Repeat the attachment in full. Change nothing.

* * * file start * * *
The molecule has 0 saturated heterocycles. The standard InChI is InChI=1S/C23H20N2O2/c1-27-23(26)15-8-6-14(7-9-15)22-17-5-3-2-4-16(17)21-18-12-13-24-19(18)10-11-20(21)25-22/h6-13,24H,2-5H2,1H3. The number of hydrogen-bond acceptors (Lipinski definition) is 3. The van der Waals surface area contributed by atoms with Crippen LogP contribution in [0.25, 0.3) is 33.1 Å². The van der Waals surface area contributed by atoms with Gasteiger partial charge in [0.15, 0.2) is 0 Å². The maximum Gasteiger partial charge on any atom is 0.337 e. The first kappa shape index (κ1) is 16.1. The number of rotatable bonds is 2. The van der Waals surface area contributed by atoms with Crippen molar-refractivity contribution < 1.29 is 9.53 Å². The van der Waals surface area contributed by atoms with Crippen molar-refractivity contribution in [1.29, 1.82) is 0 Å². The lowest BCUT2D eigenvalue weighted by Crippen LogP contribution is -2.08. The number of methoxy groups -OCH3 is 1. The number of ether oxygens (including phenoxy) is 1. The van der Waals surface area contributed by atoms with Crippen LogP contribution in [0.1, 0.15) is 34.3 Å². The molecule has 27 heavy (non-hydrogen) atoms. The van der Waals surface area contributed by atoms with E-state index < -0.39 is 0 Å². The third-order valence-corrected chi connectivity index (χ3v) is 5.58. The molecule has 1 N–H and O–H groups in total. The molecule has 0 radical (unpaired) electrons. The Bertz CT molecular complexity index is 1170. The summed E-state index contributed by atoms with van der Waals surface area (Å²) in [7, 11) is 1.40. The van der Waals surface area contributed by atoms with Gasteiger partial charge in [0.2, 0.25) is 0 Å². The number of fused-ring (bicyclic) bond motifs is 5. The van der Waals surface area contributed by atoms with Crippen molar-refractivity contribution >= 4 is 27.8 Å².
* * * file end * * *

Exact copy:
The molecule has 0 saturated heterocycles. The standard InChI is InChI=1S/C23H20N2O2/c1-27-23(26)15-8-6-14(7-9-15)22-17-5-3-2-4-16(17)21-18-12-13-24-19(18)10-11-20(21)25-22/h6-13,24H,2-5H2,1H3. The number of hydrogen-bond acceptors (Lipinski definition) is 3. The van der Waals surface area contributed by atoms with Crippen LogP contribution in [0.25, 0.3) is 33.1 Å². The van der Waals surface area contributed by atoms with Gasteiger partial charge in [0.15, 0.2) is 0 Å². The maximum Gasteiger partial charge on any atom is 0.337 e. The first kappa shape index (κ1) is 16.1. The number of rotatable bonds is 2. The van der Waals surface area contributed by atoms with Crippen molar-refractivity contribution < 1.29 is 9.53 Å². The van der Waals surface area contributed by atoms with Crippen molar-refractivity contribution in [1.29, 1.82) is 0 Å². The lowest BCUT2D eigenvalue weighted by Crippen LogP contribution is -2.08. The number of methoxy groups -OCH3 is 1. The number of ether oxygens (including phenoxy) is 1. The van der Waals surface area contributed by atoms with Crippen LogP contribution in [0.1, 0.15) is 34.3 Å². The molecule has 27 heavy (non-hydrogen) atoms. The van der Waals surface area contributed by atoms with E-state index < -0.39 is 0 Å². The third-order valence-corrected chi connectivity index (χ3v) is 5.58. The molecule has 1 N–H and O–H groups in total. The molecule has 0 radical (unpaired) electrons. The Bertz CT molecular complexity index is 1170. The summed E-state index contributed by atoms with van der Waals surface area (Å²) in [7, 11) is 1.40. The van der Waals surface area contributed by atoms with Gasteiger partial charge in [0.2, 0.25) is 0 Å². The number of fused-ring (bicyclic) bond motifs is 5. The van der Waals surface area contributed by atoms with Crippen molar-refractivity contribution >= 4 is 27.8 Å².